IT Service Strategy: Catalogs and Portals

Part 2 in our global analysis of IT transformation

IT organizations are experiencing a cultural revolution. CIOs want to run IT like a customer-focused business. They want to empower users with self-service and enable them to make value-based consumption decisions. This means packaging IT services for easy consumption by the business, providing financial transparency through unit-based pricing and billing, and developing processes, roles, and skills to successfully manage the supply and demand side of the portfolio.

As I mentioned in my last blog, EMC and VMware have been doing workshops on IT transformation with our customers for several years now. We recently analyzed the data collected during these workshops. The top gap, identified by all organizations, is their ability to provide and efficiently manage user requests through a service catalog and self-service portal. 80% plan to have a self-service portal and service catalog in place by the 2016-2017 timeframe.

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What’s the best way to do that? We recommend you begin with a few impactful services – perhaps test/dev provisioning for programmers with a couple for business users and IT. Document those services in clear, easy-to-understand language. After that, put in place an iterative process to define additional services and refine the existing ones.

Here’s the 8-week process that we recommend to build a service catalog.

  1. Start by analyzing any existing service catalog, the service management processes, and governance of the services. Do this with both IT management and the business.
  2. Create an organizing services hierarchy and taxonomy for defining and describing services.
  3. Identify the most impactful services. Then develop an initial service catalog for those services. This would include detailed service definitions and a blueprint solution architecture that includes service request processes and the decision logic for mapping service tiers to supporting technology.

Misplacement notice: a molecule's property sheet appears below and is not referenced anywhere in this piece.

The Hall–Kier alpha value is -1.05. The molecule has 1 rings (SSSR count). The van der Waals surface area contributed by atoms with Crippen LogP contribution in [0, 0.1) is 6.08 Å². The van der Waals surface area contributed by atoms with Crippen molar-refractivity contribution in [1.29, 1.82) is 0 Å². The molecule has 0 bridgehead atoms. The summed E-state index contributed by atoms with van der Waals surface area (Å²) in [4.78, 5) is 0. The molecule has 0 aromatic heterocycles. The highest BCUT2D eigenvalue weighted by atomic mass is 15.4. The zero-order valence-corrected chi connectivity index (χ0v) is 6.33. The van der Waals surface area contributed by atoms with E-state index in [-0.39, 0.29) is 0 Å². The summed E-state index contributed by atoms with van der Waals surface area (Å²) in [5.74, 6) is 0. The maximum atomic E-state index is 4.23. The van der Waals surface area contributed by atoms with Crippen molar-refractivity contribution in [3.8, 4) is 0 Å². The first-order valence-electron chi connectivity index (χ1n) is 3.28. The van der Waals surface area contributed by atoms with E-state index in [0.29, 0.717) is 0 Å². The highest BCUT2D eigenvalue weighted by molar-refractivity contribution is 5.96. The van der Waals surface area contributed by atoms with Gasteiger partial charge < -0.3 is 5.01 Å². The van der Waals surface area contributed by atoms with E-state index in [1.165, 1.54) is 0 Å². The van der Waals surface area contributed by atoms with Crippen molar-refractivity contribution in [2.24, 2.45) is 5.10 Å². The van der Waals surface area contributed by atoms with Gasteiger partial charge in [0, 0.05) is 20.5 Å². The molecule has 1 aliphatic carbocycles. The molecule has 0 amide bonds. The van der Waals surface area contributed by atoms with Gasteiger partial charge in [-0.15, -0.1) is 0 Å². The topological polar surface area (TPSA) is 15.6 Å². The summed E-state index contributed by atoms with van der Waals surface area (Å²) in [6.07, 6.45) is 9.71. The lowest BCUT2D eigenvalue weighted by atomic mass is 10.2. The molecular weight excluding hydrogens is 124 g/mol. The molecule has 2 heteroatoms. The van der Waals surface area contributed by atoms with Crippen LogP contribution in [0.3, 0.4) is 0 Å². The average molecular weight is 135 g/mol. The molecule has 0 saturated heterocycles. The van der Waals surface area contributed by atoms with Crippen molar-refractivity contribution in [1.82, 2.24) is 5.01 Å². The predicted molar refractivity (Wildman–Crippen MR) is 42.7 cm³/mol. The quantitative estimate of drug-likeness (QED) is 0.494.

4. Based on the findings from analyzing the current governance process, develop service center charters to define service development mission and vision and the scope of services to be developed.
  5. Create a roadmap for achieving a comprehensive future state service catalog and a self-service portal that the business can use to access the services.

When it comes to a portal, we see many people who are concerned that without a mature service catalog a portal serves no purpose. One of the great benefits of a portal is that you can gain value from creating one regardless of where you are on your journey to ITaaS.

You can accomplish a great deal just by creating a storefront. By making information available about services you provide today (even if they are manually delivered), you can avoid some of the “can you do” questions. To most business users of services, IT is a black box and a mystery. Providing information is a good first step even if you are not ready to automate a lot of your processes.

Here’s an analogy. Think of the early days of eCommerce. Websites were facades only to mask manual processes. The value was that it provided an easy way for customers to shop and order products whenever they wanted to, without knowing that everything behind the website was actually fulfilled manually. Of course, like the early eCommerce vendors, you want to be thinking about how to automate at least the most critical services so you can react more quickly and be more responsive, but you can get a lot of value by creating that storefront for the business while you automate.

Continue Reading the Series:

Best Places to Start in IT Transformation – What CIOs Are Telling Us
State of IT Transformation – CIOs Want More Automation
IT Execs Plan to Reduce Software Development Release Cycle Times by 75-90%
State of IT Transformation – Solving the Operating Model Challenge
How Do You Determine if Your Legacy App is Suitable for a Public Cloud?
Be a Healthcare IT Hero….Not a Superhero……
Are You An IT Service Fast Food Junkie?

About the Author: Denise Partlow

Denise is a Director of Product Marketing for Dell Technologies Consulting Services. She currently leads a team of professionals responsible for formulating and executing marketing strategy for Dell Technologies consulting services portfolio.